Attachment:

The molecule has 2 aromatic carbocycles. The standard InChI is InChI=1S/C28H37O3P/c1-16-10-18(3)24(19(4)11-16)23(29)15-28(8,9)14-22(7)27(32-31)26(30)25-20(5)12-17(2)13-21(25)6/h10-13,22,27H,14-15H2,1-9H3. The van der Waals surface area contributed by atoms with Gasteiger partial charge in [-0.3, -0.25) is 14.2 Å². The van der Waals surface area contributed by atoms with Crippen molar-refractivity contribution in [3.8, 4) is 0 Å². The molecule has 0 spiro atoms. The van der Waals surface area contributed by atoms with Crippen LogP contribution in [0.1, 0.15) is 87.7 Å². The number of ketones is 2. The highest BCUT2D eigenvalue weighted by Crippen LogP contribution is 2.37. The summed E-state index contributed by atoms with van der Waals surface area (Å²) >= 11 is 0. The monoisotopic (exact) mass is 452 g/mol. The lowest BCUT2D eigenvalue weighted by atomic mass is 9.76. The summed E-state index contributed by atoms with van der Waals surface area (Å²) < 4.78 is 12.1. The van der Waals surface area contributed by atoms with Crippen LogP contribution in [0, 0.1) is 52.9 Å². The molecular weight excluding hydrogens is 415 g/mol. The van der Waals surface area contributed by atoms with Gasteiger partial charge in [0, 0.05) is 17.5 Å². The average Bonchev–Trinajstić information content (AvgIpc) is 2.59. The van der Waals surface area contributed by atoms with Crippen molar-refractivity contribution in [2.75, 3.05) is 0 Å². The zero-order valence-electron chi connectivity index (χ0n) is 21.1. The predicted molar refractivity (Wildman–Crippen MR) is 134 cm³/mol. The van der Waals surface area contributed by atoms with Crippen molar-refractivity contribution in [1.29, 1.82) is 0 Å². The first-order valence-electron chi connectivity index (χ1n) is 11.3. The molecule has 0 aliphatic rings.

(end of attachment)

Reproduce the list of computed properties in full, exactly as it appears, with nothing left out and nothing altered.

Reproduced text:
The molecule has 2 aromatic carbocycles. The standard InChI is InChI=1S/C28H37O3P/c1-16-10-18(3)24(19(4)11-16)23(29)15-28(8,9)14-22(7)27(32-31)26(30)25-20(5)12-17(2)13-21(25)6/h10-13,22,27H,14-15H2,1-9H3. The van der Waals surface area contributed by atoms with Gasteiger partial charge in [-0.3, -0.25) is 14.2 Å². The van der Waals surface area contributed by atoms with Crippen molar-refractivity contribution in [3.8, 4) is 0 Å². The molecule has 0 spiro atoms. The van der Waals surface area contributed by atoms with Crippen LogP contribution in [0.1, 0.15) is 87.7 Å². The number of ketones is 2. The highest BCUT2D eigenvalue weighted by Crippen LogP contribution is 2.37. The summed E-state index contributed by atoms with van der Waals surface area (Å²) >= 11 is 0. The monoisotopic (exact) mass is 452 g/mol. The lowest BCUT2D eigenvalue weighted by atomic mass is 9.76. The summed E-state index contributed by atoms with van der Waals surface area (Å²) < 4.78 is 12.1. The van der Waals surface area contributed by atoms with Crippen LogP contribution in [0, 0.1) is 52.9 Å². The molecular weight excluding hydrogens is 415 g/mol. The van der Waals surface area contributed by atoms with Gasteiger partial charge in [0, 0.05) is 17.5 Å². The average Bonchev–Trinajstić information content (AvgIpc) is 2.59. The van der Waals surface area contributed by atoms with Crippen molar-refractivity contribution in [2.75, 3.05) is 0 Å². The zero-order valence-electron chi connectivity index (χ0n) is 21.1. The predicted molar refractivity (Wildman–Crippen MR) is 134 cm³/mol. The van der Waals surface area contributed by atoms with Crippen molar-refractivity contribution in [1.29, 1.82) is 0 Å². The first-order valence-electron chi connectivity index (χ1n) is 11.3. The molecule has 0 aliphatic rings.